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Schenectady Mayor wants to Bulldoze Bad Homes
Schenectady – Battling blight in the Capital Region. Instead of just knocking down one bad house at a time, The mayor of Schenectady is trying to bulldoze dozens of them at once.
Schenectady Mayor, Gary McCarthy is asking the city council to approve a $3 million loan that would be used to knock down more than 100 dilapidated homes. 40 of the homes are so dangerous, code inspectors won’t go inside and say they could partially collapse at any time.
Earnest Burnett has lived on Hilderbrandt Avenue in Schenectady for 36 years and two of the most dangerous homes have been on his block. “If you look, there is a tree growing up out of one of them.. that's how long it's been since anyone lived or cared about that house, a blind man could see that needed to come down a long time ago,” Burnett tells CBS6. “At one time they said they was going to tear it down, next time they don't have no money,” he adds.
Angel Rodriguez lives next-door to another house on the list along Pleasant Avenue in Schenectady, “Look at it, it's so close, god forbid it causes a fire and gets to the fence and starts traveling up to my house, my mother is on oxygen, we're scared every day,” he says.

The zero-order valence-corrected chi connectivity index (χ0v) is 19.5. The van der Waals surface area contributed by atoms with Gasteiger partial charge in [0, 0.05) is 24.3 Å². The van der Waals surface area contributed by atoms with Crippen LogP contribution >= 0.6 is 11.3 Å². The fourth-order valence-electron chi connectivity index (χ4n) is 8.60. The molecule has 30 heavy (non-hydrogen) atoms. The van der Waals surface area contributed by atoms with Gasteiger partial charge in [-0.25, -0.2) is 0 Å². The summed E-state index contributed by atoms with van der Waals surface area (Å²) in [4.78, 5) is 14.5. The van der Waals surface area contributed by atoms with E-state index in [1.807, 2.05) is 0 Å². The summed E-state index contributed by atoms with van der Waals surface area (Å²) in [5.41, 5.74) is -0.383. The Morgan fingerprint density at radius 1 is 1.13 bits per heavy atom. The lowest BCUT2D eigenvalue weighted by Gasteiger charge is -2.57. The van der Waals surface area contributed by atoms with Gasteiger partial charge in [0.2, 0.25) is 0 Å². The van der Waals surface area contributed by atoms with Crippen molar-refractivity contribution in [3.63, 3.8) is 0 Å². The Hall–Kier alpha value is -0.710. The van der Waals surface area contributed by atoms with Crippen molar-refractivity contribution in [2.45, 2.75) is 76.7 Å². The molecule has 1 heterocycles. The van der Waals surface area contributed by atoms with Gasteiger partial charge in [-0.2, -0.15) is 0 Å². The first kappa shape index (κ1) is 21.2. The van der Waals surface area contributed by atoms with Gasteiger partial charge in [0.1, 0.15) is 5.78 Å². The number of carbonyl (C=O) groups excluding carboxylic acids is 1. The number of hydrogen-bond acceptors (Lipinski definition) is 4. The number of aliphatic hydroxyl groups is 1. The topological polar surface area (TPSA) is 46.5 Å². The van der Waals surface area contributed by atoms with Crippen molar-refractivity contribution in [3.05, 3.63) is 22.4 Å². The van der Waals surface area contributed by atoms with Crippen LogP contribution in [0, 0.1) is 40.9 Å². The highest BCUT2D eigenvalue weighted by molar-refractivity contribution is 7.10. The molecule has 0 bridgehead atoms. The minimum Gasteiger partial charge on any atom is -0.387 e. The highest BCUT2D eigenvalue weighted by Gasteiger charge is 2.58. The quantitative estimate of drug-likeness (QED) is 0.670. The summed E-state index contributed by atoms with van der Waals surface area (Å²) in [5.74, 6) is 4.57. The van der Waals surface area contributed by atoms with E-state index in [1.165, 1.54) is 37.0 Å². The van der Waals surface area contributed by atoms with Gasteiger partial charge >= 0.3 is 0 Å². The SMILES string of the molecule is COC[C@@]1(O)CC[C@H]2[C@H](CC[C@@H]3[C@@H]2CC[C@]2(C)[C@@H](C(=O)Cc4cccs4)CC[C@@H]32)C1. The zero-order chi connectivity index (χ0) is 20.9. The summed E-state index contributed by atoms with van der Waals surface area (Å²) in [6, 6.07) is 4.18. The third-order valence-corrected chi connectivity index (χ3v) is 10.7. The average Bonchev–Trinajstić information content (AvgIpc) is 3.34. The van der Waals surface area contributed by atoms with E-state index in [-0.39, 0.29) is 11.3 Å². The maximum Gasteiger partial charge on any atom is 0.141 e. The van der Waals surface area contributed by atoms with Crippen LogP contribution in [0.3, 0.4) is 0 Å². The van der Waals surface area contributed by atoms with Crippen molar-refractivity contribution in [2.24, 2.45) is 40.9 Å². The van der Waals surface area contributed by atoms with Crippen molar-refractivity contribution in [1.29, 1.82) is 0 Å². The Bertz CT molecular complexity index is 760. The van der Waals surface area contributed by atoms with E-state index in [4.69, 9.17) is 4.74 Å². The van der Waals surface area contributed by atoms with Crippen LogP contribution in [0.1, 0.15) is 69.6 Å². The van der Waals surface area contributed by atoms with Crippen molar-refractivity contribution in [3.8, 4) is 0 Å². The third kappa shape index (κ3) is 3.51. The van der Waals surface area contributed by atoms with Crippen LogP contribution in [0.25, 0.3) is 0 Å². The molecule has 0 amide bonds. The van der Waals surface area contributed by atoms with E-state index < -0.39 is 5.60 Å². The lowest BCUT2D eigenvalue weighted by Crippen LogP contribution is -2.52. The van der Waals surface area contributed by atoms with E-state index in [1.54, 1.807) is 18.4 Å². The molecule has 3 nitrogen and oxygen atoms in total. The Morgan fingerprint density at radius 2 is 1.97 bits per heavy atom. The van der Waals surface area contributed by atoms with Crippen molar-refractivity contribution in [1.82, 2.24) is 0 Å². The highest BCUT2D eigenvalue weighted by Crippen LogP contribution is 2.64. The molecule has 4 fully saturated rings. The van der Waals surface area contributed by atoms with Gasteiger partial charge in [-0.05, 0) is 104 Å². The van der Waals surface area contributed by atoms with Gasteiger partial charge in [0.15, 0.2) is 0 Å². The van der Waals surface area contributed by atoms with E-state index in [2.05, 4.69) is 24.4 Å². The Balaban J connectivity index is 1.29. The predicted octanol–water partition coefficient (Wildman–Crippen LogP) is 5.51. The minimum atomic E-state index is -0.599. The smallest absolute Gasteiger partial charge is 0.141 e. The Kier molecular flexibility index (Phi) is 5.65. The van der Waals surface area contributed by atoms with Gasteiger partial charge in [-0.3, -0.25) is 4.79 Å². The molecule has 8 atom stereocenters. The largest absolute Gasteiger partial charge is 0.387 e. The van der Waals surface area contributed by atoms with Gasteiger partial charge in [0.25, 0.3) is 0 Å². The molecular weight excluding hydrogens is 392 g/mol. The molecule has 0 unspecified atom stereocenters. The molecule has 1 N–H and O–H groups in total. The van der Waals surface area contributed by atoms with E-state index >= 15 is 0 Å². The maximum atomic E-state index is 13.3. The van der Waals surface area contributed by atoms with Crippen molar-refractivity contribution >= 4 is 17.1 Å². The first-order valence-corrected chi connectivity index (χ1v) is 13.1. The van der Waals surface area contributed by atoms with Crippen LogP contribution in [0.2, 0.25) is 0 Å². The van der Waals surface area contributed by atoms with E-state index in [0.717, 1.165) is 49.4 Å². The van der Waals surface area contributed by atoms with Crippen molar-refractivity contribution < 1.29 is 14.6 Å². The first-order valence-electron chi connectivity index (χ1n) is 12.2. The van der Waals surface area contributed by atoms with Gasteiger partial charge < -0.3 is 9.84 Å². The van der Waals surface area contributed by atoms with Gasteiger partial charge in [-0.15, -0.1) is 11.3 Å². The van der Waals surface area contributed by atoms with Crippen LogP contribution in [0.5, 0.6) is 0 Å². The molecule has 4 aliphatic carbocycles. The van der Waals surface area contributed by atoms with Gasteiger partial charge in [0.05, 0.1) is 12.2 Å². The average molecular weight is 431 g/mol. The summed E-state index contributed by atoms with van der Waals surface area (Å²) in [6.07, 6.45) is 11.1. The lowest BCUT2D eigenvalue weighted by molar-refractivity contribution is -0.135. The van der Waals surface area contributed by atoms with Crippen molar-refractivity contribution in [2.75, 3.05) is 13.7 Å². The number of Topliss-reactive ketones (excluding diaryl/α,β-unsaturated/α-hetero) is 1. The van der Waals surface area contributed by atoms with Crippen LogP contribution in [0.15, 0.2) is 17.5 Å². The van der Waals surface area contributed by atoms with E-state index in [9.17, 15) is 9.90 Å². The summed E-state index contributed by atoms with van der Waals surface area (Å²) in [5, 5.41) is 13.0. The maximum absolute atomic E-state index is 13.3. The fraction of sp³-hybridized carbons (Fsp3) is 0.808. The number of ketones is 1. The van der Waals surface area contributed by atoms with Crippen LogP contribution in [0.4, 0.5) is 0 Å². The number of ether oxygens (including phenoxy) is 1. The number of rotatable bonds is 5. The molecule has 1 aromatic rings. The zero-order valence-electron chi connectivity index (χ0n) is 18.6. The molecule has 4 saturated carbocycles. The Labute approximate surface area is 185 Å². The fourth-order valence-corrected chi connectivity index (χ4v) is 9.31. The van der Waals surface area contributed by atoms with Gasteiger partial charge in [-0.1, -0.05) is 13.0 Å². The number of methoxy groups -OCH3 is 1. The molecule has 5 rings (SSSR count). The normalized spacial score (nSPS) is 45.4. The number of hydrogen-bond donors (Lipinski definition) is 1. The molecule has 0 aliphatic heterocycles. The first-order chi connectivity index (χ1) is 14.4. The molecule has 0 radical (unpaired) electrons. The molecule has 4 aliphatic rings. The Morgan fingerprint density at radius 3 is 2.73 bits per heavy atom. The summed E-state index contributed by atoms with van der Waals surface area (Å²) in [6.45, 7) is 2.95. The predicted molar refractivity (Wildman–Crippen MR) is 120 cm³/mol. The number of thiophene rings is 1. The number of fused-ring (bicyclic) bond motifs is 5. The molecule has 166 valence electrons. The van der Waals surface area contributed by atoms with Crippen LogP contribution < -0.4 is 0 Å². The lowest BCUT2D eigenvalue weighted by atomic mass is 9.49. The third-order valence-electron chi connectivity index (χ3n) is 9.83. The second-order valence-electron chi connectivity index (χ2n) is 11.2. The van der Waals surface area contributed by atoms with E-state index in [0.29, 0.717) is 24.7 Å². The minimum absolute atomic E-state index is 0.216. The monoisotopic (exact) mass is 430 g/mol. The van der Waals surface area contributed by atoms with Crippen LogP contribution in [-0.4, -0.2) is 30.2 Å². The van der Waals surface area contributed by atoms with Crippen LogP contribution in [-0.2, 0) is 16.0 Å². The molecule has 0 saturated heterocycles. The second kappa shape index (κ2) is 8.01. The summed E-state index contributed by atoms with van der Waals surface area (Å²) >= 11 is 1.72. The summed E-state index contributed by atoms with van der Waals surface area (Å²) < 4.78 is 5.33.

Normally, the City of Schenectady spends about $100,000 a year tearing down bad building but Mayor McCarthy is asking to take out a $3 million loan to get more of them wiped off the map. “I'm trying to get people to move to Schenectady and talk about the good things that the community has to offer but at the same time I can't pretend the bad things aren't there and we have to have a plan in place to address it,” McCarthy says. The $3 million would apparently cover the demolition costs for about 100 homes and buildings. “What I spend every day in terms of police, fire and other negative influences that these properties create, we're already spending the money that would repay this loan,” McCarthy adds.
Many of the homes in question are not owned by the City of Schenectady but the City’s Corporation Council plans to go after the owners to help recoup the costs of demolition. McCarthy says between that money and a portion of the Federal Community Development Block Grant, the city could secure the funding.